WA fracking inquiry edging towards completion

August 27th, 2015

Western Australia is not unfamiliar with the exploration and development of natural resources; and has in fact been a participant and driving force behind the development of onshore natural gas resources since the 1960s, when gas was first discovered in the onshore Perth Basin.

The fact that the State has some of the largest untapped shale and tight gas resources in Australia has facilitated a resurgence in the exploration of natural gas in areas such as the Perth and Canning Basins which were previously deemed uneconomic due to the porosity, permeability and depth of the target formations.

In July 2013, the State Government commenced the Inquiry into the Implications for Western Australia of Hydraulic Fracturing for Unconventional Gas, and after more than two years of investigation is close to submitting its findings and recommendations to Parliament.

This week, the Inquiry held its final round of hearings with the State regulators, the Department of Mines and Petroleum (DMP) asked to clarify a number of final issues for the Inquiry members.

The key topics of questioning by Inquiry members included land access arrangements, chemical disclosure (Western Australian has mandatory chemical disclosure and transparency), on-site incident reporting, the costs associated with drilling and hydraulic fracturing a well and the number of wells required for field development.

Of particular note, Inquiry members sought to clarify some of the more outlandish figures provided to the Inquiry by activist groups regarding the number of wells likely to be needed to develop the onshore natural gas resources in Western Australia.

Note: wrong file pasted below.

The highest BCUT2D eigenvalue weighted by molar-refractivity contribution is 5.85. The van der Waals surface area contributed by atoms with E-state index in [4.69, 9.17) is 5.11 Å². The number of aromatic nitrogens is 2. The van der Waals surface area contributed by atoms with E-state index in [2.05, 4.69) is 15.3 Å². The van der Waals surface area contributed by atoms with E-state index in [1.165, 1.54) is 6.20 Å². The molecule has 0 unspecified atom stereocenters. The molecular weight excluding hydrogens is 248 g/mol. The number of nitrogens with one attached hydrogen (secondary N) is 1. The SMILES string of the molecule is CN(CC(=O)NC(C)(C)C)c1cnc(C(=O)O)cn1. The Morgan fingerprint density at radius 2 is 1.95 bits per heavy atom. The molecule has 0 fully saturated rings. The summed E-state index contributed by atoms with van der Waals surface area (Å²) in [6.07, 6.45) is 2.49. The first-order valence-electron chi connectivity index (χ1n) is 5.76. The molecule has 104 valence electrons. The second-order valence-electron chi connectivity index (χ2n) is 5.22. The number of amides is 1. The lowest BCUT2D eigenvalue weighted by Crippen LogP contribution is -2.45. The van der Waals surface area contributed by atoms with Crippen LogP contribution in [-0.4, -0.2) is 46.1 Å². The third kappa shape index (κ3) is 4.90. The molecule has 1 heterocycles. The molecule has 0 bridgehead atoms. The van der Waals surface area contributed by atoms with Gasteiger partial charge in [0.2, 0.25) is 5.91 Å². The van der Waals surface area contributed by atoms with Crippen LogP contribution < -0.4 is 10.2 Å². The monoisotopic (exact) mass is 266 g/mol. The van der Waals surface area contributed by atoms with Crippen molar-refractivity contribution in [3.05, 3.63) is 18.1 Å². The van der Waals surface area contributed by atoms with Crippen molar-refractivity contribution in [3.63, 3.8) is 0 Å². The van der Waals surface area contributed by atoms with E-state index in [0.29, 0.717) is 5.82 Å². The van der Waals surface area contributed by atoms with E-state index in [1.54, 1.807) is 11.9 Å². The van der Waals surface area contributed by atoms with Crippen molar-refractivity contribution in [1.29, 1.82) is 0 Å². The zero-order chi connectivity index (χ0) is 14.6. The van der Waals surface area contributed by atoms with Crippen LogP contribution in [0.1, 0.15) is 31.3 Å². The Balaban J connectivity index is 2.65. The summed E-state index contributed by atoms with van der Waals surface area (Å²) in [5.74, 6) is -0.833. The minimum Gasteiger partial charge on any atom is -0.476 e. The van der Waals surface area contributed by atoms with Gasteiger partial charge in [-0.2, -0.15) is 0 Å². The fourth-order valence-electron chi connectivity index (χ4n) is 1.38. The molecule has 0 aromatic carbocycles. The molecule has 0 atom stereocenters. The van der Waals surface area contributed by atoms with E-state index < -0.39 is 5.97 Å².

The DMP was quick to correct the misnomer that hundreds of thousands of wells were required. Instead, the Department said, it is more likely to be in the tens of wells for each economically viable project. Part of the Department’s explanation included an overview of resource economics, the use of multiple pad wells and directional drilling.

A similar theme was noted at The Nationals West Australian State Conference in Kalgoorlie last week where the party called on the State Government to consider three key points, including baseline ground water sampling, full transparency of chemicals and the implementation of a Landowner Access Code.

While the Nationals WA recognised that full transparency and chemical disclosure is already in effect, party members were most concerned in enacting legislative change for land access arrangements for freehold land owners.

While the majority of operators already engage in best practise for land access negotiations and arrangements, the topic is a clear driver for The Nationals who would prefer an independent body or tribunal which sits outside of the Government, similar to the GasFields Commission Queensland, to manage the negotiations process.

Whether or not this idea is likely to become a recommendation in the Inquiry’s report to Parliament, only time will tell.

But considering one of the Inquiry members is also a National WA party member, it seems probable that the issue of land access will be a key focal point.

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